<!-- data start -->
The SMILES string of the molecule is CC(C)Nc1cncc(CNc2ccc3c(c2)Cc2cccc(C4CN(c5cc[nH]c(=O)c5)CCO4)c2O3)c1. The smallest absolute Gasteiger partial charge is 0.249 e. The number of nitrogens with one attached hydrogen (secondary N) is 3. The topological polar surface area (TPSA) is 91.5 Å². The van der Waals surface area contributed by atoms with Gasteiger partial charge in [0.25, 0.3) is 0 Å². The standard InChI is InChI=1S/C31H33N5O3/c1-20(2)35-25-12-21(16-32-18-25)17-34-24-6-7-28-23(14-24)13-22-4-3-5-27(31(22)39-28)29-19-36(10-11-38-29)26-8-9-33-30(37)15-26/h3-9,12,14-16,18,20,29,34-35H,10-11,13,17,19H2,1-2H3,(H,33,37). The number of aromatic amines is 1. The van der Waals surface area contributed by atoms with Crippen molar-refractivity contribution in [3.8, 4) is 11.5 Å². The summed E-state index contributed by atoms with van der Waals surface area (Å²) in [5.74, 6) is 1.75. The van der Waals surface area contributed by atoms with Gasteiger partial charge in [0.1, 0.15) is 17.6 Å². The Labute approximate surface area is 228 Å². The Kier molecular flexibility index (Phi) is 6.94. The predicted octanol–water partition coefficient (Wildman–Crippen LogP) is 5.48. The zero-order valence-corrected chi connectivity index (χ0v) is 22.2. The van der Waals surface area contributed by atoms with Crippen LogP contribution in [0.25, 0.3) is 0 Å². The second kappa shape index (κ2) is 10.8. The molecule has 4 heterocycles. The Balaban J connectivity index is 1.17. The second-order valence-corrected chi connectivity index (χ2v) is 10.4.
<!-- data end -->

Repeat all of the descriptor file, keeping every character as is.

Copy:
The SMILES string of the molecule is CC(C)Nc1cncc(CNc2ccc3c(c2)Cc2cccc(C4CN(c5cc[nH]c(=O)c5)CCO4)c2O3)c1. The smallest absolute Gasteiger partial charge is 0.249 e. The number of nitrogens with one attached hydrogen (secondary N) is 3. The topological polar surface area (TPSA) is 91.5 Å². The van der Waals surface area contributed by atoms with Gasteiger partial charge in [0.25, 0.3) is 0 Å². The standard InChI is InChI=1S/C31H33N5O3/c1-20(2)35-25-12-21(16-32-18-25)17-34-24-6-7-28-23(14-24)13-22-4-3-5-27(31(22)39-28)29-19-36(10-11-38-29)26-8-9-33-30(37)15-26/h3-9,12,14-16,18,20,29,34-35H,10-11,13,17,19H2,1-2H3,(H,33,37). The number of aromatic amines is 1. The van der Waals surface area contributed by atoms with Crippen molar-refractivity contribution in [3.8, 4) is 11.5 Å². The summed E-state index contributed by atoms with van der Waals surface area (Å²) in [5.74, 6) is 1.75. The van der Waals surface area contributed by atoms with Gasteiger partial charge in [0.1, 0.15) is 17.6 Å². The Labute approximate surface area is 228 Å². The Kier molecular flexibility index (Phi) is 6.94. The predicted octanol–water partition coefficient (Wildman–Crippen LogP) is 5.48. The zero-order valence-corrected chi connectivity index (χ0v) is 22.2. The van der Waals surface area contributed by atoms with Crippen LogP contribution in [0.25, 0.3) is 0 Å². The second kappa shape index (κ2) is 10.8. The molecule has 4 heterocycles. The Balaban J connectivity index is 1.17. The second-order valence-corrected chi connectivity index (χ2v) is 10.4.